Marc continues to dispute that my statement is accurate and whilst I disagree, I'm happy to point Marc's position out and let my readers be the judge.

A New Law?

4) Marc believes that I quoted his desire to see a new law out of context, and that he offered it as an idea for discussion, not as his own definite opinion.

I cannot agree with Marc here. Here is the fuller context of the quote from which I wrote the original line, so that you can make your own mind up:
I want to see universal legislation that

a) (snip)

b) Disavows anyone found promoting ID/Creationism from any and all
degree qualifications they may have earned in specialist subjects
directly related to a science.

c) Allows for the immediate sacking of anyone promoting religious ideas
in a school - even as an ECA. (Let's face it, no one in their right mind
would let Abu Bakri or Abu Hamza into schools, now would they? Amounts
to the same thing.)

(http://groups.yahoo.com/groups/BlackShadow/messages/1479 - request a full copy from me if you cannot get access through Yahoo).
I am unable to see any substantial difference between what Marc said in c) and how I reported it. However, from what Marc has written to me, it is clear that this is not an opinion that he now wishes to defend. Again, I am happy to make this clear.

David Anderson : bcse-blog at dw-perspective dot org dot uk

Tuesday, October 24, 2006

When you're in a hole ...

To set the context for this post, I want to remind you of the previous investigation into the BCSE's lobbying of MPs. There we saw seemingly irrefutable evidence that the BCSE deliberately mislead MPs, by asking them to condemn certain materials as being "full of errors" even though it had never seen them.

In The Beginning

The first post on this subject noted that another group had spotted two facts:

  1. The BCSE had lobbied MPs in this way.
  2. The BCSE's own website, weeks later, said that they had not seen the materials.
Shortly afterwards, Roger Stanyard, BCSE leader, added a new note to their website, explaining that in fact someone called Chris Hyland (apparently a 23-year old student and member of a similar group to the BCSE) had received the material on the 21st of September[1]:
"For the record, Chris Hyland received the Truth in Science material on 21st September and provided a preliminary outline before we, and Science Just Science members, wrote to our MPs and the national press"
Conclusive Proof

We picked up from there in our second post. There, we documented from Mr. Stanyard and Mr. Hyland's own statements, published (and still available to see) on the Internet, that Hyland did not even receive the material until the 29th (not the 21st) of September - by which time Stanyard had already posted his condemnation of it to at least 10 MPs.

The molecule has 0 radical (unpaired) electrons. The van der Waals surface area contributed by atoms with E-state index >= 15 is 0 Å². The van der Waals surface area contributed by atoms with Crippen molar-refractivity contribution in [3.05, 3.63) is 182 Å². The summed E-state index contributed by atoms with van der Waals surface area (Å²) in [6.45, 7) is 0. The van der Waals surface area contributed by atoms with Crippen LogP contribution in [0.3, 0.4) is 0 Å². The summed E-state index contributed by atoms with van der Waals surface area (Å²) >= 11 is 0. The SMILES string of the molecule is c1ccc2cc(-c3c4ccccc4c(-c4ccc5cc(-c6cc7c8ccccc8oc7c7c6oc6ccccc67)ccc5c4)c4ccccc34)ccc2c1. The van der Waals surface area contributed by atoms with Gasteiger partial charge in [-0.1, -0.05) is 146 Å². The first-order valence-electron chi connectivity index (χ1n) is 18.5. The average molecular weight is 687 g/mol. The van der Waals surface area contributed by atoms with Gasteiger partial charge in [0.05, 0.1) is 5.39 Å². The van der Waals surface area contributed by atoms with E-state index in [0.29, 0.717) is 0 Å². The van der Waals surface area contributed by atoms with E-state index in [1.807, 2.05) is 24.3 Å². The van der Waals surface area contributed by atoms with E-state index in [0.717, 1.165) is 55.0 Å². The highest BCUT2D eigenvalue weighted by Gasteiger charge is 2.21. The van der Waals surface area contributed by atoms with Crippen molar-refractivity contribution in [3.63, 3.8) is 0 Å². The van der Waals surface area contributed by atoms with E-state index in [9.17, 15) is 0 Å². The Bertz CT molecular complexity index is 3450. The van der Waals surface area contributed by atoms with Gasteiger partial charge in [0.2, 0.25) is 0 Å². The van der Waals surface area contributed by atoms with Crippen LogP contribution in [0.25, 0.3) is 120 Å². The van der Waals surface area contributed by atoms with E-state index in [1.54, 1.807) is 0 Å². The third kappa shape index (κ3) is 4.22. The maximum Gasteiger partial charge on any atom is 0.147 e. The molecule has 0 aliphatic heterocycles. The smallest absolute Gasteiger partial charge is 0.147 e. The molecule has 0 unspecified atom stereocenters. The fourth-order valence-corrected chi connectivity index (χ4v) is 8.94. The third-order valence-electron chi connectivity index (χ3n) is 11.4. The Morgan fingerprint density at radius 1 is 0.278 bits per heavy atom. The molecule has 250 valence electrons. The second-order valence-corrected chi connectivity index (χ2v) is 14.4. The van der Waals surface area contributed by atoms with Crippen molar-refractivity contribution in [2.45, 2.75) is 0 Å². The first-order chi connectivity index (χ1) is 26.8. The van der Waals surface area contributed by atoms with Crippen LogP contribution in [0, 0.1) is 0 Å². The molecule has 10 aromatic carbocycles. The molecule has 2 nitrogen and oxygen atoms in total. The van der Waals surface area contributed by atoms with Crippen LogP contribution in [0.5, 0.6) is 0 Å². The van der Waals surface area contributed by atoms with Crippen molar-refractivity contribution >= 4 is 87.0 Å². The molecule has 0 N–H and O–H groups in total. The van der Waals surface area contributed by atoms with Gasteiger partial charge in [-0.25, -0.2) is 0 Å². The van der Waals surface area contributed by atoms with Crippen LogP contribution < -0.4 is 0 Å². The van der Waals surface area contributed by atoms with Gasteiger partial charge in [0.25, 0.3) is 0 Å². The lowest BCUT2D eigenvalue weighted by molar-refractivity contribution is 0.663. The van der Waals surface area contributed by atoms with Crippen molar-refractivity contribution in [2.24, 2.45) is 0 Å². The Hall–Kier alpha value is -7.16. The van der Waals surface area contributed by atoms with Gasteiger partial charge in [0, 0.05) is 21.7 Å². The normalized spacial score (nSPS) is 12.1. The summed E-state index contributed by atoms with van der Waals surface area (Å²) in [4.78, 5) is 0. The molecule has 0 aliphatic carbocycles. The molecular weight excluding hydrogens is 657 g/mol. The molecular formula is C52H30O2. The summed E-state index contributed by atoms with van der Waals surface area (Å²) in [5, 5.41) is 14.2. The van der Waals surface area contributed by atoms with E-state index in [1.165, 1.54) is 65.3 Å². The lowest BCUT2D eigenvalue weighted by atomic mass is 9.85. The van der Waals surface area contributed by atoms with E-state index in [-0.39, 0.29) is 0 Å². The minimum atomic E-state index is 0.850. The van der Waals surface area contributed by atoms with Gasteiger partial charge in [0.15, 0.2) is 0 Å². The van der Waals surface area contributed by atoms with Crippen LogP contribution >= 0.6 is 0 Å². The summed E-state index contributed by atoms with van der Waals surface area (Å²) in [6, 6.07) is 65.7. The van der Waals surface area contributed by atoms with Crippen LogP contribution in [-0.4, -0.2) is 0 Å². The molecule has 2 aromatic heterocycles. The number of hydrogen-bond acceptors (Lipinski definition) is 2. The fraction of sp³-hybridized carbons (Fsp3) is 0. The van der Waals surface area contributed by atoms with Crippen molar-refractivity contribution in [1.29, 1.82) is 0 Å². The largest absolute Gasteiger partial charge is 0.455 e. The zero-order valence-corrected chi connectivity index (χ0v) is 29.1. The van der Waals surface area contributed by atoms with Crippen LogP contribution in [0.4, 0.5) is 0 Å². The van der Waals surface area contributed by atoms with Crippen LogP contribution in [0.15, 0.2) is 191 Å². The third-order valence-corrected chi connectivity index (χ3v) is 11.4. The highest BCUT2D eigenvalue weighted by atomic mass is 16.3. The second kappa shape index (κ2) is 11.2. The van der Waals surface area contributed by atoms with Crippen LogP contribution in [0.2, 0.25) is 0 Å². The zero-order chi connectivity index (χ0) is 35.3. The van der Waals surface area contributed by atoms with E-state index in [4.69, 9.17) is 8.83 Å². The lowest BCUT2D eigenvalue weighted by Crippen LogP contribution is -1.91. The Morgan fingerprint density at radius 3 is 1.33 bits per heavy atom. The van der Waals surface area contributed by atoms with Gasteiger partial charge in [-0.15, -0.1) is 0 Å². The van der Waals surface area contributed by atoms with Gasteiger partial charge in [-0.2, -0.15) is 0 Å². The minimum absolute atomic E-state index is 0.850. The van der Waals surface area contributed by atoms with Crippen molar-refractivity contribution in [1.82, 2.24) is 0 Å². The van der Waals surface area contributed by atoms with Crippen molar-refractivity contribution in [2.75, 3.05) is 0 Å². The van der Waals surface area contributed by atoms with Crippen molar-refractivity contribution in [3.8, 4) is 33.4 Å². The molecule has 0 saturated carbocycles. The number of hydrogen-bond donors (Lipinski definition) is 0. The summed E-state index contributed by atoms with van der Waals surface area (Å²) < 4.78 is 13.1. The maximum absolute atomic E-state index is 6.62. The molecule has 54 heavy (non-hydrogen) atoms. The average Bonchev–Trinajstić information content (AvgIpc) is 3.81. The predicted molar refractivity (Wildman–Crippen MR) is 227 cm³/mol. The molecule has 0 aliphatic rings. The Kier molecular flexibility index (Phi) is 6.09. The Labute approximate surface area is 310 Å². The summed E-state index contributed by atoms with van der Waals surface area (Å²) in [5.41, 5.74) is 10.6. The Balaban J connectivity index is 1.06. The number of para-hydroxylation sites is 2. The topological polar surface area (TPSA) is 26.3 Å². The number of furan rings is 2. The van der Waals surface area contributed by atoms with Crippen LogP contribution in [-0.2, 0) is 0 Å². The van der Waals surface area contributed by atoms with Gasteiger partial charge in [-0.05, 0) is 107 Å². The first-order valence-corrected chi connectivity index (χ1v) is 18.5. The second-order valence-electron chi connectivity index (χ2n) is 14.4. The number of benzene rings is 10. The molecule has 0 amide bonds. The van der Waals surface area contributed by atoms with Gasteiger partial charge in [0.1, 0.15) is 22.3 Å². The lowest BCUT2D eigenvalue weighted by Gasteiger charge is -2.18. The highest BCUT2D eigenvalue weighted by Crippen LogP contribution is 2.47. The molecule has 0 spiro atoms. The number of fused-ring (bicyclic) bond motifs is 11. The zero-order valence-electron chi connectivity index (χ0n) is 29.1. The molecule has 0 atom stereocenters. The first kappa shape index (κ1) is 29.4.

What Now?

In this post, I will examine further information that has come to light since then.

Now, I know that the BCSE read this blog. I have also received information that it is a topic on their password-protected "Special Research" page[2]. 55 minutes after I posted the second article, Roger Stanyard added another clarifying note immediately after the one quoted above. Though purportedly addressed towards the group "Truth in Science", the timing and content point towards it being a message for readers of my research. It reads as follows[3]:
Chris Hyland found that he had already seen the DVD material as far back as March 2006. It is therefore palpably dishonest of Truth in Science to suggest that the nature of the content of the DVDs sent to teachers was not understood by us before either SJS or BCSE members followed up with letters to the national press and MPs.
(If comparing timings, note that the BCSE's website runs on GMT-3).

Taking a step back...

Now, let me ask you to do something. Cast your mind back to your childhood. Remember getting caught by your mum in a tricky situation. You've made a real hash of something! Your mum would ask you for an explanation. Let's suppose that what you told your mother wasn't the truth - but you thought she wouldn't know anyway. But, don't mothers just have some way of knowing things you didn't think they could! So, your mother asks you a really tricky question. This makes you stop and think. You realise that your story isn't holding up. So you tell her a different one - this time, a really watertight one! That'll fix it!

If you ever tried doing that then you'll know that far from making things easier, in fact things would now get more difficult. Not only did your mother want to question you about new holes she'd seen in the new story - she also wanted to know why you hadn't told the new story the first time!

Now we want to know this too...

You'll see from the above that Stanyard is trying to provide a reason why it was not dishonest for him to write to MPs condemning material when he didn't yet know the contents. His reason is "actually, we saw those contents in March". But, just like your mum, any critical investigator of the BCSE's credibility is now going to have a new load of questions:
  • If Stanyard knew what was in the material in March, then why did he first claim that they received it on the 21st of September?

  • If Hylands and/or Stanyard knew what was in the material in March, then why do we find them running around trying to find what is in it still on the 26th of September?

  • How could Stanyard and/or Hylands have known what material Truth in Science would send out when it launched in September, 6 months before it launched? Did they burgle the offices?